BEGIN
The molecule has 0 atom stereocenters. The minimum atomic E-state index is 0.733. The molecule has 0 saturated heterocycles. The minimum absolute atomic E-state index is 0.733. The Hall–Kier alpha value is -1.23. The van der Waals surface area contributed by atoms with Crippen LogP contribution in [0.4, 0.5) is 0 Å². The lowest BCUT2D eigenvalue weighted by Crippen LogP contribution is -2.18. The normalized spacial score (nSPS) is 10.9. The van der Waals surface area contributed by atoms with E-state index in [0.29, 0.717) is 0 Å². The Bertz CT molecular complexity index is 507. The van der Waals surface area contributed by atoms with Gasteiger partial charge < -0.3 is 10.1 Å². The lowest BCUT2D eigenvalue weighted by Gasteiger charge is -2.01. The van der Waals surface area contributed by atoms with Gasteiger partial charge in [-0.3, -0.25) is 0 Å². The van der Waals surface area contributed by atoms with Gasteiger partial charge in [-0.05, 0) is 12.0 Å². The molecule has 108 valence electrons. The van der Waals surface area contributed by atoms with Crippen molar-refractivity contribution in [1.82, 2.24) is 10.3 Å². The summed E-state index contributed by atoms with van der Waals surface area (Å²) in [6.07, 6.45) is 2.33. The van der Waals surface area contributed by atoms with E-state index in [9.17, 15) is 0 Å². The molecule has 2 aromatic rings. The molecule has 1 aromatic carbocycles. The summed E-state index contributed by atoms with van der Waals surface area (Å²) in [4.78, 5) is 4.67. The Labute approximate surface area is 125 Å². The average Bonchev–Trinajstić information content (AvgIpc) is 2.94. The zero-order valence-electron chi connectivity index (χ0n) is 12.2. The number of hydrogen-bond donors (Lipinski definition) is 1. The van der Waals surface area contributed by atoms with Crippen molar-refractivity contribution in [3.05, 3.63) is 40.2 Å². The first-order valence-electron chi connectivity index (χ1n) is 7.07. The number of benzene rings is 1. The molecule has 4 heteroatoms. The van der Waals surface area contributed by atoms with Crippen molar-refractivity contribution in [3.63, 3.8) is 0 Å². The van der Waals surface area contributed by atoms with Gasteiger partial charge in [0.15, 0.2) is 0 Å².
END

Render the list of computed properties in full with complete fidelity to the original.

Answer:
The molecule has 0 atom stereocenters. The minimum atomic E-state index is 0.733. The molecule has 0 saturated heterocycles. The minimum absolute atomic E-state index is 0.733. The Hall–Kier alpha value is -1.23. The van der Waals surface area contributed by atoms with Crippen LogP contribution in [0.4, 0.5) is 0 Å². The lowest BCUT2D eigenvalue weighted by Crippen LogP contribution is -2.18. The normalized spacial score (nSPS) is 10.9. The van der Waals surface area contributed by atoms with E-state index in [0.29, 0.717) is 0 Å². The Bertz CT molecular complexity index is 507. The van der Waals surface area contributed by atoms with Gasteiger partial charge < -0.3 is 10.1 Å². The lowest BCUT2D eigenvalue weighted by Gasteiger charge is -2.01. The van der Waals surface area contributed by atoms with Gasteiger partial charge in [-0.3, -0.25) is 0 Å². The van der Waals surface area contributed by atoms with Gasteiger partial charge in [-0.05, 0) is 12.0 Å². The molecule has 108 valence electrons. The van der Waals surface area contributed by atoms with Crippen molar-refractivity contribution in [1.82, 2.24) is 10.3 Å². The summed E-state index contributed by atoms with van der Waals surface area (Å²) in [6.07, 6.45) is 2.33. The van der Waals surface area contributed by atoms with E-state index in [9.17, 15) is 0 Å². The molecule has 2 aromatic rings. The molecule has 1 aromatic carbocycles. The summed E-state index contributed by atoms with van der Waals surface area (Å²) in [4.78, 5) is 4.67. The Labute approximate surface area is 125 Å². The average Bonchev–Trinajstić information content (AvgIpc) is 2.94. The zero-order valence-electron chi connectivity index (χ0n) is 12.2. The number of hydrogen-bond donors (Lipinski definition) is 1. The van der Waals surface area contributed by atoms with Crippen molar-refractivity contribution in [3.05, 3.63) is 40.2 Å². The first-order valence-electron chi connectivity index (χ1n) is 7.07. The number of benzene rings is 1. The molecule has 4 heteroatoms. The van der Waals surface area contributed by atoms with Crippen molar-refractivity contribution in [3.63, 3.8) is 0 Å². The van der Waals surface area contributed by atoms with Gasteiger partial charge in [0.15, 0.2) is 0 Å².